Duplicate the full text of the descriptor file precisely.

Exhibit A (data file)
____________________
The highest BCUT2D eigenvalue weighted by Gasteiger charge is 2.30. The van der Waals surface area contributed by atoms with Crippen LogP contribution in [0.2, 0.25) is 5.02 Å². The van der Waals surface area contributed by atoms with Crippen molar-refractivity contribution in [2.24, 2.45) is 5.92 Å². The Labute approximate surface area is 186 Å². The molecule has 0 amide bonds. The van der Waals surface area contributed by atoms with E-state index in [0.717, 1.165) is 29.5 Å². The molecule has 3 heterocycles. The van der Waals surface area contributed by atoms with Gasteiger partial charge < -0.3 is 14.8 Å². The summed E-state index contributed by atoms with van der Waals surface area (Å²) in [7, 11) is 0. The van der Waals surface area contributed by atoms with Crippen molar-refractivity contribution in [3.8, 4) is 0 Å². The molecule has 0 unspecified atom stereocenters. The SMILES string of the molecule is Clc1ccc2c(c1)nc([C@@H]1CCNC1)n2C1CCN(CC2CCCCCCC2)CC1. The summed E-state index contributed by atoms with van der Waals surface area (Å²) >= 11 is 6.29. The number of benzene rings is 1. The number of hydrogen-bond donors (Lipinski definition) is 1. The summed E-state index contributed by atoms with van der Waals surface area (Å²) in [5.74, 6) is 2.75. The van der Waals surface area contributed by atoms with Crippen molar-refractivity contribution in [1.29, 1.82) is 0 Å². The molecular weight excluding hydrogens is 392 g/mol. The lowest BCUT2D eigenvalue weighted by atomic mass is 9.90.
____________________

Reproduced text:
The highest BCUT2D eigenvalue weighted by Gasteiger charge is 2.30. The van der Waals surface area contributed by atoms with Crippen LogP contribution in [0.2, 0.25) is 5.02 Å². The van der Waals surface area contributed by atoms with Crippen molar-refractivity contribution in [2.24, 2.45) is 5.92 Å². The Labute approximate surface area is 186 Å². The molecule has 0 amide bonds. The van der Waals surface area contributed by atoms with E-state index in [0.717, 1.165) is 29.5 Å². The molecule has 3 heterocycles. The van der Waals surface area contributed by atoms with Gasteiger partial charge < -0.3 is 14.8 Å². The summed E-state index contributed by atoms with van der Waals surface area (Å²) in [7, 11) is 0. The van der Waals surface area contributed by atoms with Crippen molar-refractivity contribution in [3.8, 4) is 0 Å². The molecule has 0 unspecified atom stereocenters. The SMILES string of the molecule is Clc1ccc2c(c1)nc([C@@H]1CCNC1)n2C1CCN(CC2CCCCCCC2)CC1. The summed E-state index contributed by atoms with van der Waals surface area (Å²) >= 11 is 6.29. The number of benzene rings is 1. The number of hydrogen-bond donors (Lipinski definition) is 1. The summed E-state index contributed by atoms with van der Waals surface area (Å²) in [5.74, 6) is 2.75. The van der Waals surface area contributed by atoms with Crippen molar-refractivity contribution in [1.29, 1.82) is 0 Å². The molecular weight excluding hydrogens is 392 g/mol. The lowest BCUT2D eigenvalue weighted by atomic mass is 9.90.